The Truth Shall Set You Free

Engineering facts don't lie or sugarcoat, so neither should you

4 min read

On a cold afternoon in January 1992, I drove a company car eastward toward Long Island and one of the most difficult moments in my career. I was a ”sacrificial lamb”; no other executive or higher-up accompanied me on the 2-hour drive. I had been summoned by U.S. Representative Thomas Downey to explain why my employer, JFK International Airport, was standing in the way of a deal to save Pan American World Airway’s major maintenance base even though the company, bankrupt for a year, had ceased operations the month before.

The ill-fated airline had already decided it could no longer run the base, jeopardizing thousands of jobs, many held by Congressman Downey’s New York state constituents. One rumor was that the airport was asking for too high a price for the lease, scaring away potential suitors for the base. In reality, we at the airport had quickly formed a small team to find a way to keep the base—and those jobs—alive. I was in charge. We learned as much as we could about aircraft maintenance. In just two weeks’ time, we prepared and sent a detailed brochure to a dozen world-class maintenance organizations around the globe. And we were getting serious responses.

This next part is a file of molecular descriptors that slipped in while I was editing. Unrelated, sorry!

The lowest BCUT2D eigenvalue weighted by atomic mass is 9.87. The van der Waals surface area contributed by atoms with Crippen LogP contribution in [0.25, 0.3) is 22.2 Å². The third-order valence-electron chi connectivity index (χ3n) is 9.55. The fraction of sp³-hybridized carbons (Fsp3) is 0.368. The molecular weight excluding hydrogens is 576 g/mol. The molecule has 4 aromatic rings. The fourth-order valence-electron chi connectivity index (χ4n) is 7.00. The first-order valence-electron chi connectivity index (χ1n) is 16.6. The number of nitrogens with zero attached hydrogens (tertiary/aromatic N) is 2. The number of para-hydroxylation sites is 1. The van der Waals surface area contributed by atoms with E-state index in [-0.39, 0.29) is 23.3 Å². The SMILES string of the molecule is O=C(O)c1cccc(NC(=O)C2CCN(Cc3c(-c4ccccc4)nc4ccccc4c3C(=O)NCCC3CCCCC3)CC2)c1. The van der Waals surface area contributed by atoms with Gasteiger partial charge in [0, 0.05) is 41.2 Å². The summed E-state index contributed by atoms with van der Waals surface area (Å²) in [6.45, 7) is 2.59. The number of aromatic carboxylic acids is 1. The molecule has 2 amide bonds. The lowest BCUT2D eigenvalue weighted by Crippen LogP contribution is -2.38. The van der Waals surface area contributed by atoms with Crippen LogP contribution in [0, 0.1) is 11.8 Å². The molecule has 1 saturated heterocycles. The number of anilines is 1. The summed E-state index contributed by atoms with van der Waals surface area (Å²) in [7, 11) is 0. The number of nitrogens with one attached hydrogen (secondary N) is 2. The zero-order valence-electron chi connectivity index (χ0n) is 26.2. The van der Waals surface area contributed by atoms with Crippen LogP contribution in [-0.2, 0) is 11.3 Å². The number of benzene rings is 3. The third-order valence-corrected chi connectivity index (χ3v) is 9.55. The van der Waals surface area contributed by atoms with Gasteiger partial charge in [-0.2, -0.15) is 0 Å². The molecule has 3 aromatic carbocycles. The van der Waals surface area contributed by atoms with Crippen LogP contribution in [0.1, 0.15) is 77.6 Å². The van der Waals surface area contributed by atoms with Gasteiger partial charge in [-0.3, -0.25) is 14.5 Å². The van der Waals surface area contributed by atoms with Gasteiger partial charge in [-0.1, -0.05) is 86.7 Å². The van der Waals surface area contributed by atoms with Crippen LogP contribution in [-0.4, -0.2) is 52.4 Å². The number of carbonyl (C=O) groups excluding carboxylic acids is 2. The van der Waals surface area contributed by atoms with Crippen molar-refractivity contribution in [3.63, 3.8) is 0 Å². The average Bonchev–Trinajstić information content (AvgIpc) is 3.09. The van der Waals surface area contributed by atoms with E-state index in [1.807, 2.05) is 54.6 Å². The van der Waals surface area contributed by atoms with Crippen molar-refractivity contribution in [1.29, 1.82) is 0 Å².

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Asad Madni and the Life-Saving Sensor

His pivot from defense helped a tiny tuning-fork prevent SUV rollovers and plane crashes

11 min read
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Asad Madni and the Life-Saving Sensor

In 1992, Asad M. Madni sat at the helm of BEI Sensors and Controls, overseeing a product line that included a variety of sensor and inertial-navigation devices, but its customers were less varied—mainly, the aerospace and defense electronics industries.

And he had a problem.

The Cold War had ended, crashing the U.S. defense industry. And business wasn’t going to come back anytime soon. BEI needed to identify and capture new customers—and quickly.

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